Seems each time I started a blog post in the last two weeks, I was wonderfully side-inspired for my book in progress, working title ‘Down Under’ (aka ‘In The Land of Oz’). I figured, the best way to give an update was to offer a peek at the non-love, love story of Ava and Daniel, loosely based on Hook and me with all the interesting parts embellished or outright fabricated.
Although I had not intended for my time here in Kitty Hawk to become part of the book, the characters have unraveled at will so I’m going to follow their lead. Of the 96,027 words written so far, I do not know which will remain in the final copy or even make it to the second draft. Nevertheless, a preview followed by a very short life update.
From Down Under
The last time they returned from a three-day weekend on Padre Island, Ava said, “We need at least a week,” and Daniel nodded in agreement. After he died, Ava packed up the Jeep, returning to the saltwater they had known together. When it came time for her to take a year-long break, she sought out a time and space unfamiliar to either of them, far enough away that she couldn’t return with a simple four-hour drive.
In Kitty Hawk, few residents roam the beaches in the off season. Ava has yet to feel any tug to return home, wherever “home” will be after she completes this sabbatical. She remembers a scene in a movie where a character admits that he’s taking time off from taking time off. That’s better than a sabbatical from crying, and she snorts out a laugh as she looks out to the clear blue calm of the Atlantic, a mere 50 feet from her back door. She wonders how she will ever be able to leave the breeze and eastern scent of this oceanfront. The water is broken only with light, white waves falling on top of each other, creating a melodic hum. It is this pattern that keeps Ava rooted to the tropical red deck chair for whole mornings or late afternoons, staring mindlessly into the distance. It took her a month before she realized that the stronger the crash of the tide, the more intoxicating the energy of the water. This beats champagne any day, she thinks then yells out loud, “Shut your face!” to Daniel who probably would have said, You should take a sabbatical from champagne.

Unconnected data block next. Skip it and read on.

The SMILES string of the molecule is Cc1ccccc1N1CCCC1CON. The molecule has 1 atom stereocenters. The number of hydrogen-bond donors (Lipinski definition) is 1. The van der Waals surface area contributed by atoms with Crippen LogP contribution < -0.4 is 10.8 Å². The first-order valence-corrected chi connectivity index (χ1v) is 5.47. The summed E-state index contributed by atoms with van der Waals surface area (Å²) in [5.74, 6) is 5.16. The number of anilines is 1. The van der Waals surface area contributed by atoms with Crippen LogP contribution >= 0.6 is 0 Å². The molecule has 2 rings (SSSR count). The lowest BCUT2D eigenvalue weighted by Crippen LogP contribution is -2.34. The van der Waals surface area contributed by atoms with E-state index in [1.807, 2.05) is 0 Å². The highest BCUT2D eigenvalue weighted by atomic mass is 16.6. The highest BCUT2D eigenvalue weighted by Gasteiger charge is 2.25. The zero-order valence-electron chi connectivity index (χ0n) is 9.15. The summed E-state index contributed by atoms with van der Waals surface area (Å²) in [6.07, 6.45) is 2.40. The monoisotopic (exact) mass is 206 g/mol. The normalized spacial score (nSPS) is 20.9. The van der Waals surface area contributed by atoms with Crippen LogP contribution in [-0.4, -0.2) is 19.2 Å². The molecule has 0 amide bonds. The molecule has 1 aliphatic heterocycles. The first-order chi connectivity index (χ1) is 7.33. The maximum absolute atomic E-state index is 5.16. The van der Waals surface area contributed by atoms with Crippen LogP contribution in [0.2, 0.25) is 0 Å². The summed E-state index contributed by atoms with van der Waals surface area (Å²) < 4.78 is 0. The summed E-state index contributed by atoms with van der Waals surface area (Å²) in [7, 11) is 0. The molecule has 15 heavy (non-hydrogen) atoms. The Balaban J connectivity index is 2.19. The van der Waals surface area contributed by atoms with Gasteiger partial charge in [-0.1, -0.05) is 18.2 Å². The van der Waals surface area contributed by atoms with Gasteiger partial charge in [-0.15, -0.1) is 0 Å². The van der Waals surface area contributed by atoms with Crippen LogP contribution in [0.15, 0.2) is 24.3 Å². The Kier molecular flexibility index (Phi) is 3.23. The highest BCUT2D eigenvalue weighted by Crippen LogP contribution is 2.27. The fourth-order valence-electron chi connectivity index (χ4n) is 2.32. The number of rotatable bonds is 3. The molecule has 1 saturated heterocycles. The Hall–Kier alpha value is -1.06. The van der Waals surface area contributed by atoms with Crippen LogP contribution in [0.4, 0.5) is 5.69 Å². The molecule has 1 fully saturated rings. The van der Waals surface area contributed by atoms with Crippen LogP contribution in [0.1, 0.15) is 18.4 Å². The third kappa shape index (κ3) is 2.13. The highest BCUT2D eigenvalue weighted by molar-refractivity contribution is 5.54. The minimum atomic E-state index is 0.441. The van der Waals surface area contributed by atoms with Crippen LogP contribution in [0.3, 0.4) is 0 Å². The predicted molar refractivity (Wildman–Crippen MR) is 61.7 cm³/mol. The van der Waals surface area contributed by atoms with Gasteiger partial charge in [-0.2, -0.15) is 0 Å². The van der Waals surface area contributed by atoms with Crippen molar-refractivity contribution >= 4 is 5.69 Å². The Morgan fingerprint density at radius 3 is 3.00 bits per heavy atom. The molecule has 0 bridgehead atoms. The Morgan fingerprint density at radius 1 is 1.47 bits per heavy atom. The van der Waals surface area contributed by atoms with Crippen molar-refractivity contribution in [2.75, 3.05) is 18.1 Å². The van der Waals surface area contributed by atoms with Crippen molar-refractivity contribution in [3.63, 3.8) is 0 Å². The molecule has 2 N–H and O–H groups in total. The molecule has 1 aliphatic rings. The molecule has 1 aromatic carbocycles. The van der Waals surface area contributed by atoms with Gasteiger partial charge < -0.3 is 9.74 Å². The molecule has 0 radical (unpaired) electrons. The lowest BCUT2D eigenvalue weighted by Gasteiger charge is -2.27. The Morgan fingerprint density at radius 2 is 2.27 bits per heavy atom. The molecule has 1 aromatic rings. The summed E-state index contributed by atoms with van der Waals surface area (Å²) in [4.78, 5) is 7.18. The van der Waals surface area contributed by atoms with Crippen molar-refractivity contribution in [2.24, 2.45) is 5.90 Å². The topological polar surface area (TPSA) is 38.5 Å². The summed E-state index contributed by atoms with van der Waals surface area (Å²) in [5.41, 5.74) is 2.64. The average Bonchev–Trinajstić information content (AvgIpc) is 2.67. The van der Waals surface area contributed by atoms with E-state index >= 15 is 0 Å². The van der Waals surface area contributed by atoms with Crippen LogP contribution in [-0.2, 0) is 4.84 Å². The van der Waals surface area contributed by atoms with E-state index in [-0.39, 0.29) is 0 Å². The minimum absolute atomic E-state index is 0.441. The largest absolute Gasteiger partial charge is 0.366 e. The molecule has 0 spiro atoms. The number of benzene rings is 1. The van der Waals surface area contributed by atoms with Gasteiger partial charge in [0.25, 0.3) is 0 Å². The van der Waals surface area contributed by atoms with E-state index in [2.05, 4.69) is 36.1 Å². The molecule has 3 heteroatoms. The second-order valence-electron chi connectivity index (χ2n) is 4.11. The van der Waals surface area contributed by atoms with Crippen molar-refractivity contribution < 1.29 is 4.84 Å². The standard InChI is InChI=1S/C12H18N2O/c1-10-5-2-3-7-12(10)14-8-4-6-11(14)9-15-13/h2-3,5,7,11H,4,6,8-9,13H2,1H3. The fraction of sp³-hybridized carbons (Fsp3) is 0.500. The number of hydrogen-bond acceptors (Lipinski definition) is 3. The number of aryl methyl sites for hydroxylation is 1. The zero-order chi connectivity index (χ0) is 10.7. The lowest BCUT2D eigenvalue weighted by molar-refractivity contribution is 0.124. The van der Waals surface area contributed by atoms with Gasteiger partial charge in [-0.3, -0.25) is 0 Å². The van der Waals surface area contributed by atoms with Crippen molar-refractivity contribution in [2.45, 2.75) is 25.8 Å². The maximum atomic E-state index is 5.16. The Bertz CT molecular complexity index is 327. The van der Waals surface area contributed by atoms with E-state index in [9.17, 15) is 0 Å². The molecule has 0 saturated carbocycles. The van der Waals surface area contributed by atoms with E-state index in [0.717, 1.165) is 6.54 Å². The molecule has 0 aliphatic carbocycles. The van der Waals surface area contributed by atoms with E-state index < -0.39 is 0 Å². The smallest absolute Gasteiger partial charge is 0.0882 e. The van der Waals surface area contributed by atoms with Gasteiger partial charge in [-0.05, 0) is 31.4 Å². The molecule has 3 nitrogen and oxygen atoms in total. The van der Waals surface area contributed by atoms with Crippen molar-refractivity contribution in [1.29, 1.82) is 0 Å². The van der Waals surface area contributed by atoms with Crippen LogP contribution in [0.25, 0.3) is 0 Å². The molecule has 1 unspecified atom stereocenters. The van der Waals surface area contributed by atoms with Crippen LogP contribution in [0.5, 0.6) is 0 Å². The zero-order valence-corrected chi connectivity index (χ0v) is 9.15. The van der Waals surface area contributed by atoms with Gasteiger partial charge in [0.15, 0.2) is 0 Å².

“I can’t afford to be sad,” Ava says while refusing to think about why.
Before arriving in North Carolina, the last major body of water Ava stood before were the rushing waves of the Indian Ocean in Waterman’s Bay, a small coastal town in Western Australia. But that was a time suspended from reality as she spread her husband’s ashes in a rocky cove off West Coast drive, down a stairway built from white rock, the boulders covered in green and brown algae which hid the light beige color of human remains that fell on top of them. Ava did not like Waterman’s Bay with its wide, quiet avenues and small town center. It was too tucked into itself, no room for an outsider like her. Had she and Daniel lived there as planned, she would have balked at the eerie feeling of seclusion, too far away from Perth city, too disconnected from social activity of any kind. If they had wanted away from people, they didn’t need to cross an equator to do it.
Yet here she is on the Outer Banks, living alone on the beach with unoccupied vacation homes on either side, sometimes for weeks at a time. That doesn’t stop Ava from feeling annoyed when she sees more than three people on her stretch of the beach. If too many days pass without her speaking out loud to another human, she accosts the first ones she notices from inside the house, hurrying down the wooden deck steps, baby soft sand sticking between her toes as she asks, “Any nibbles?” if it’s a fisherman or “Beautiful day, right?” if it’s a couple strolling on the shore.